By Robert King
Picture credit: Emma Slater
In the early hours of this morning, we dropped some expensive kit overboard. Not to worry: we meant to. This event was the deployment of two Argo floats. These are autonomous ocean profilers which have been deployed all over the world’s oceans as part of an international effort to measure below the surface of the global ocean.
The photograph below shows one of the two floats being lowered carefully into the water and then floating away as we steam towards our next CTD station. This float should now spend the next 3 years or so (more if we’re lucky) making measurements of temperature and salinity as it travels where ever the currents take it.
Much like the CTD measurements we have been making, Argo floats are used to measure the temperature and salinity of the ocean sub-surface. They spend most of their time waiting at a depth of around 1000 m, then every 10 days they first descend to 2000 m before measuring temperature and salinity on their way back toward the surface. Once at the surface, they send data back via satellite and drop back down again to 1000 m.
By ‘parking’ at 1000 m, the Argo float can avoid the stronger surface currents and so remain closer to where it was deployed. This allows the global array of Argo floats to better sample the whole ocean. If they were allowed to drift freely at the surface, we would likely end up with uneven coverage.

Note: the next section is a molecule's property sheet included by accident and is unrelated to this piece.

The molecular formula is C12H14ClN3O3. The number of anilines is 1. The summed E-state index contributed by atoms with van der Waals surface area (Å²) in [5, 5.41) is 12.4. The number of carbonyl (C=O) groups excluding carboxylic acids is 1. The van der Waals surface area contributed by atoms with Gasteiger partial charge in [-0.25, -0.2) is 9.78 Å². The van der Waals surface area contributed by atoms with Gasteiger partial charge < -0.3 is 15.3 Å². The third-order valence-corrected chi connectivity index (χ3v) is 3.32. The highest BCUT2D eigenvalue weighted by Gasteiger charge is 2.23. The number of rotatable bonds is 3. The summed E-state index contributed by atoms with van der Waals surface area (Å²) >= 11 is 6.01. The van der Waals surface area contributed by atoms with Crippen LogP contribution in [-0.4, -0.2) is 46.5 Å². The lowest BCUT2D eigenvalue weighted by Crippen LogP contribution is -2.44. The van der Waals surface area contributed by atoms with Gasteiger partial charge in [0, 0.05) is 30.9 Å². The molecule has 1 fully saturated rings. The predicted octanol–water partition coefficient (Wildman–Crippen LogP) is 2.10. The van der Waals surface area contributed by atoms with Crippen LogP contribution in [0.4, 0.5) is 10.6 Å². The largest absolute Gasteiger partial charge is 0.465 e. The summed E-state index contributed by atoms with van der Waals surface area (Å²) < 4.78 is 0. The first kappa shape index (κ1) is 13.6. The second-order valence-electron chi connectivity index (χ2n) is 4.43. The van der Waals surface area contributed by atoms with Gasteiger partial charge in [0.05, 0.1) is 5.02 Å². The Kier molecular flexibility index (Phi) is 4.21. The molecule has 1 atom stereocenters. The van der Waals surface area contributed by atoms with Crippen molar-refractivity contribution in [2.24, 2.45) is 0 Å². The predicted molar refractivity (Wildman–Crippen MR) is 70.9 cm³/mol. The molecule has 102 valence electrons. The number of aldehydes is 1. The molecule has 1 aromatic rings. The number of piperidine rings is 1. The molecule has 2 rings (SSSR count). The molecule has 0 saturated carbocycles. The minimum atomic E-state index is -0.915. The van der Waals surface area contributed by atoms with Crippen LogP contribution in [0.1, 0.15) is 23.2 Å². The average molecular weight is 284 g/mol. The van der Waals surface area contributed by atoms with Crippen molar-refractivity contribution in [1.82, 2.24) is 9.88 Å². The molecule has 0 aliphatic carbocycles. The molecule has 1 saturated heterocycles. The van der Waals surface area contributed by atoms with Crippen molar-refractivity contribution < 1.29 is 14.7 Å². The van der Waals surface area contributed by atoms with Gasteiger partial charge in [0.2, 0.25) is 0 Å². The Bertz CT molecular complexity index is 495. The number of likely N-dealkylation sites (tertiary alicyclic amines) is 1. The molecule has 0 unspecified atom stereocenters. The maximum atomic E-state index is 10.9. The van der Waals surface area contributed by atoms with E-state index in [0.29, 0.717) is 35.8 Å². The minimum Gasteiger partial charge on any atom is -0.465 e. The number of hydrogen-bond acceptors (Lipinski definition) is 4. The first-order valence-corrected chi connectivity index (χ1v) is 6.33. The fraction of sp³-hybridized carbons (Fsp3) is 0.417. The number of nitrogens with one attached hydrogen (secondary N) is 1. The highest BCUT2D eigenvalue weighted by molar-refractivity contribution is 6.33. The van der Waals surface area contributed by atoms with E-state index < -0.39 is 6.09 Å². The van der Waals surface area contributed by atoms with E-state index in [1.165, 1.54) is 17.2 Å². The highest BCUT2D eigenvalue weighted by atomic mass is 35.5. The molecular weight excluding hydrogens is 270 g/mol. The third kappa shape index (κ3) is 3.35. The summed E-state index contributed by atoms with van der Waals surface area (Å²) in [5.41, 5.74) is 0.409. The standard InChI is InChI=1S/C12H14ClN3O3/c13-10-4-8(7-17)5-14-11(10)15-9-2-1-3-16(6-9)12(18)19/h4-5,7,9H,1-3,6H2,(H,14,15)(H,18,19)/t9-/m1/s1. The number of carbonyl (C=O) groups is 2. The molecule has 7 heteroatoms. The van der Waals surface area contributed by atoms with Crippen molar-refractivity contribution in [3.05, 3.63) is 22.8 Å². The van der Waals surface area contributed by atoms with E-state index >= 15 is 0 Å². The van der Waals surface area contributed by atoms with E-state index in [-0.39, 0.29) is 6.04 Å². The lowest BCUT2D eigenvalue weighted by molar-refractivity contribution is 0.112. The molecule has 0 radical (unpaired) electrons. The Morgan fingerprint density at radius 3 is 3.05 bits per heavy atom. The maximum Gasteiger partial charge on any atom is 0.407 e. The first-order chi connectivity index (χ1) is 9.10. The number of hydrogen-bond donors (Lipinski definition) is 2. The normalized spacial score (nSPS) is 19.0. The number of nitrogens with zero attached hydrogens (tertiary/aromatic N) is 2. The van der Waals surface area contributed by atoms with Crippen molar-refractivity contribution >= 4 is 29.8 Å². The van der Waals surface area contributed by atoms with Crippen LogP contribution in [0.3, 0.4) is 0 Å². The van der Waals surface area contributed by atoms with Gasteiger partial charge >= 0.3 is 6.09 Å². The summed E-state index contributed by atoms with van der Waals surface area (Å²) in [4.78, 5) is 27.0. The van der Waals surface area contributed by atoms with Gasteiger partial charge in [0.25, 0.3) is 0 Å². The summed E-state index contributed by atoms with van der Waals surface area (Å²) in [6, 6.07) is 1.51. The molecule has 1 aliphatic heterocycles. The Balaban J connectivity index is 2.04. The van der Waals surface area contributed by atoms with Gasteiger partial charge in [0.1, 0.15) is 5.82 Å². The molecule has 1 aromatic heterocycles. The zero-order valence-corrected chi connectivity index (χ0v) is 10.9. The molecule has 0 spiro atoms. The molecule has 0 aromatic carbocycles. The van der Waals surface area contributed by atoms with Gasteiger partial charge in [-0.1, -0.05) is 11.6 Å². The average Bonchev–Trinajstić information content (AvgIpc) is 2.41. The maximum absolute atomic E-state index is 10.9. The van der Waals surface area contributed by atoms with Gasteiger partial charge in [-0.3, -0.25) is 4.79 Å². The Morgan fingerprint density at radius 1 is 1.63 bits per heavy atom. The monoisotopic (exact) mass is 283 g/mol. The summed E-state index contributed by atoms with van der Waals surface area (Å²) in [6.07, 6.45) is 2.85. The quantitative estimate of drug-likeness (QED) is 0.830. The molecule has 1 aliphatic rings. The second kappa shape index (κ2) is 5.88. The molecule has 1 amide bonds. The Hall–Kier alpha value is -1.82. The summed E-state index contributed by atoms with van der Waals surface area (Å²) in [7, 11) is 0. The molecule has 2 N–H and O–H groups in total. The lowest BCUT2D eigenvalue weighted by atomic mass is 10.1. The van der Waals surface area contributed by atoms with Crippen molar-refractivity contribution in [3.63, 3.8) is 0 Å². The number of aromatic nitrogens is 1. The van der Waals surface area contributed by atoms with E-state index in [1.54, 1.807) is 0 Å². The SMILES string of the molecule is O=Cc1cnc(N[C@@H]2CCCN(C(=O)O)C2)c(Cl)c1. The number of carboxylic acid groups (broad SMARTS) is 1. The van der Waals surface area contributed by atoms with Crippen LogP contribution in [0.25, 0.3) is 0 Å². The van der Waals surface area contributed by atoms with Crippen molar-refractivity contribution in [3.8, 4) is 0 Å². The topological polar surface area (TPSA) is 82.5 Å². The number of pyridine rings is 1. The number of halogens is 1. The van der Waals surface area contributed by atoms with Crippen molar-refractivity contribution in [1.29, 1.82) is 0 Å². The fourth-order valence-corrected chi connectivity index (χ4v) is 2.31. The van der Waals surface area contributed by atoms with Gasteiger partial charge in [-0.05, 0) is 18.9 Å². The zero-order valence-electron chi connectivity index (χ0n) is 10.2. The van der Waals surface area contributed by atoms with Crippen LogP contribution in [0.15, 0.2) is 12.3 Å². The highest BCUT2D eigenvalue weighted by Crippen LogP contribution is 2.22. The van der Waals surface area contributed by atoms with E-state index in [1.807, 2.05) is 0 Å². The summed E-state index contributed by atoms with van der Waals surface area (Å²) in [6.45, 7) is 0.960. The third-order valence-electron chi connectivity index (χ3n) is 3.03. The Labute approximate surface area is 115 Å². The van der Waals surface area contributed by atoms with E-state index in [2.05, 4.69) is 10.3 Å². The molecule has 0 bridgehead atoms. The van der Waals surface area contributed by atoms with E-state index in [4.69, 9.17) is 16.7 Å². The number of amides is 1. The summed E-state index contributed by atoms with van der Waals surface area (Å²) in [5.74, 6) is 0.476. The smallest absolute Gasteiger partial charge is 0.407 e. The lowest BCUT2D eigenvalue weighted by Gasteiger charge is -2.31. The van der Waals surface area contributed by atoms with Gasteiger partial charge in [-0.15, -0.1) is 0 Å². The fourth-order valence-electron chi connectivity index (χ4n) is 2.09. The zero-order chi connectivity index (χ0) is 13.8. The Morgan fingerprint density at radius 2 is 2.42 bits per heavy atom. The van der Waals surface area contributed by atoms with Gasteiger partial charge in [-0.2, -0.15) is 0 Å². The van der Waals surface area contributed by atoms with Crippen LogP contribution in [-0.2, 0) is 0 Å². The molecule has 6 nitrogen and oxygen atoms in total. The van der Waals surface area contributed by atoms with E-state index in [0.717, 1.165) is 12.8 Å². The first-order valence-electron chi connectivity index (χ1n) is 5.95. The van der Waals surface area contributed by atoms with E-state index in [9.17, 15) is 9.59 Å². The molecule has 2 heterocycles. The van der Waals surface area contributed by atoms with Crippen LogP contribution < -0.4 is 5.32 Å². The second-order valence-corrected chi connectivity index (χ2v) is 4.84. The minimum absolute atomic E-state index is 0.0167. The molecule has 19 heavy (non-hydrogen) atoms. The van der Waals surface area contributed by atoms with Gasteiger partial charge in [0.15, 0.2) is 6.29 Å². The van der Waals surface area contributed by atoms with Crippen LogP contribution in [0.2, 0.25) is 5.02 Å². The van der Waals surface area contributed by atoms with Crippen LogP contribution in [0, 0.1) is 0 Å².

Today there are around 3900 Argo floats distributed over all the Earth’s oceans. The observations from this array are used by scientists in many countries. For instance, at the Met Office we ‘assimilate’ the observations of temperature and salinity into our operational ocean forecasting models. These in turn are used in a number of applications, including ship routing, offshore operations, search and rescue, and fisheries management. They are also used in climate research to monitor large-scale changes in the ocean.
Unlike the CTD measurements described by Liz yesterday, we won’t be pulling the Argo floats back on-board. This plunge into the ocean wakes them up as they start their missions.